You’ve no doubt seen those probiotic yogurts and health drinks and maybe you’ve tried a few? The notion that probiotics are good for us is extensively promoted but how many of us are familiar with the idea of prebiotics? Before I get to the link between our gut and our emotions I’m going to outline a few of the key differences between pre and probiotics.
Probiotics are most familiar to us, no doubt because they have been extensively promoted as aids or supplements to good bacteria that resides within the human gut. Probiotics are however fairly delicate and quite vulnerable to stomach acid and heat. The evidence for the effectiveness of probiotics remains a little sketchy but there are indications that they help some people with irritable bowel syndrome and other irritations of the gut. Probiotics may give some protection from harmful bacteria and help with digestion. Prebiotics are only found in plants and vegetables and unlike probiotics they move through the digestive system unchanged but help to enrich the good bacteria that already exists within the gut.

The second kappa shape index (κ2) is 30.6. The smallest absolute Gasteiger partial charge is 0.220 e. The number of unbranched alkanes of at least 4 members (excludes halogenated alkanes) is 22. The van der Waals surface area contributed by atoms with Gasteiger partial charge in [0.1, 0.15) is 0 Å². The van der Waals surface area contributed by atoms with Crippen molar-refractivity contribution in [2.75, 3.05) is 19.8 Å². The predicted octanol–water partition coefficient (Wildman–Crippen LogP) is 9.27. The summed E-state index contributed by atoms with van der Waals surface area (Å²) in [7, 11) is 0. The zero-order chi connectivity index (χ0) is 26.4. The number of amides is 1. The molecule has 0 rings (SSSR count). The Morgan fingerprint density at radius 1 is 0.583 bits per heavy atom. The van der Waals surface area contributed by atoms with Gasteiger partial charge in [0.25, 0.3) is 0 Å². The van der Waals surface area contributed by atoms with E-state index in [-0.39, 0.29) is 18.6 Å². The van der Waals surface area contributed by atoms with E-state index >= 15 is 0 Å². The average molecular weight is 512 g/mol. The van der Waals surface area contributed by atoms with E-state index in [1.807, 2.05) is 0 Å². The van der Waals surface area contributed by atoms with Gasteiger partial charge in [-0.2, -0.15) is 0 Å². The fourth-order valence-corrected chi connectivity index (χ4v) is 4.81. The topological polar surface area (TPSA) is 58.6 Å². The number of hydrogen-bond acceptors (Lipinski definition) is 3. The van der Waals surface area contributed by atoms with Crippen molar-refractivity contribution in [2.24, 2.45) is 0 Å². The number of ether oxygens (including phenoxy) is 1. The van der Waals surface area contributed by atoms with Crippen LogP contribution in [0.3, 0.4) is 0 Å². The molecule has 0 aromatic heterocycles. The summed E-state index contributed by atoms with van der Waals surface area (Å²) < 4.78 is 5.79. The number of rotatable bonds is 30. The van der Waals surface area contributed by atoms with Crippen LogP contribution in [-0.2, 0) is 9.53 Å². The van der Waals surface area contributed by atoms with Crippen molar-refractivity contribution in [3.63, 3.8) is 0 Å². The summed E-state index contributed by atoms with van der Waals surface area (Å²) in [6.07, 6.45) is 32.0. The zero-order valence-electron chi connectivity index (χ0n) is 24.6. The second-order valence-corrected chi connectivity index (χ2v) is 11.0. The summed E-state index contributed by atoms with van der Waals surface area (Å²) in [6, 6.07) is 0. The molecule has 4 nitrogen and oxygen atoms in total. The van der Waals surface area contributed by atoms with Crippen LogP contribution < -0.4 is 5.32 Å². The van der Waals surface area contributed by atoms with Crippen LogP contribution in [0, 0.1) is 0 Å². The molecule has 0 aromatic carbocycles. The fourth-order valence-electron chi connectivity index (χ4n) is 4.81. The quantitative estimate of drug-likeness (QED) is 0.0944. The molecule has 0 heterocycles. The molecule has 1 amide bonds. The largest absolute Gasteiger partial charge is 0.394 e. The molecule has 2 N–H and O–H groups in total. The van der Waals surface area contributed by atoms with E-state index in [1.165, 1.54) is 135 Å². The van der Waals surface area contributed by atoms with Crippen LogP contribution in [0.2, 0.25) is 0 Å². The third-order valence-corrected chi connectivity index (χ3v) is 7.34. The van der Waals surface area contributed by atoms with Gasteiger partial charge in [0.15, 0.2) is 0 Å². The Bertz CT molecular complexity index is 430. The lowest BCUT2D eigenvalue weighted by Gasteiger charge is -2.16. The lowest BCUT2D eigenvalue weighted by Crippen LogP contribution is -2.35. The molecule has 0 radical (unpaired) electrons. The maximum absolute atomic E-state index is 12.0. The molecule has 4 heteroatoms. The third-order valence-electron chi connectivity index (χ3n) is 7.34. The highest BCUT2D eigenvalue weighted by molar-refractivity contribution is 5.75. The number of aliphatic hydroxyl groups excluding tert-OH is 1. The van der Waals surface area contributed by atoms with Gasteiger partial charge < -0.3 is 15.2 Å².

Recently, scientists at Oxford University in the UK, revealed the effect of prebiotics on human behavior. People with stress disorders or depression often have symptoms relating to digestion and so the Oxford team set out to investigate whether prebiotics have any positive effects on emotions. Over a three-week period volunteers were given either a placebo, a prebiotic called B-GOS or the prebiotic FOS. When emotional processing was tested it was discovered that those who consumed B-GOS paid less attention to negative words and much more to positive words. These same volunteers had reduced levels of the stress hormone cortisol compared with the start of the experiment. B-GOS is just one type of prebiotic but it is said to stimulate the growth of good bacteria in the gut more strongly.
The research team was also interested in the dampening effect of prebiotics on cortisol levels. They argue that prebiotics should be considered as adjunct therapies for anxiety and depression. Not all prebiotics are the same however. The volunteers who consumed the prebiotic FOS revealed no differences in emotional processing and neither were cortisol levels affected. It’s an intriguing outcome and one that looks likely to be pursued over the coming years. Pre and probiotics can also be purchased as dietary supplements.
Jerry Kennard, Ph.D., is a chartered psychologist and associate fellow of the British Psychological Society. Jerry’s clinical background is in mental health and, most recently, higher education. He is the author of various self-help books and is co-founder of positivityguides.net.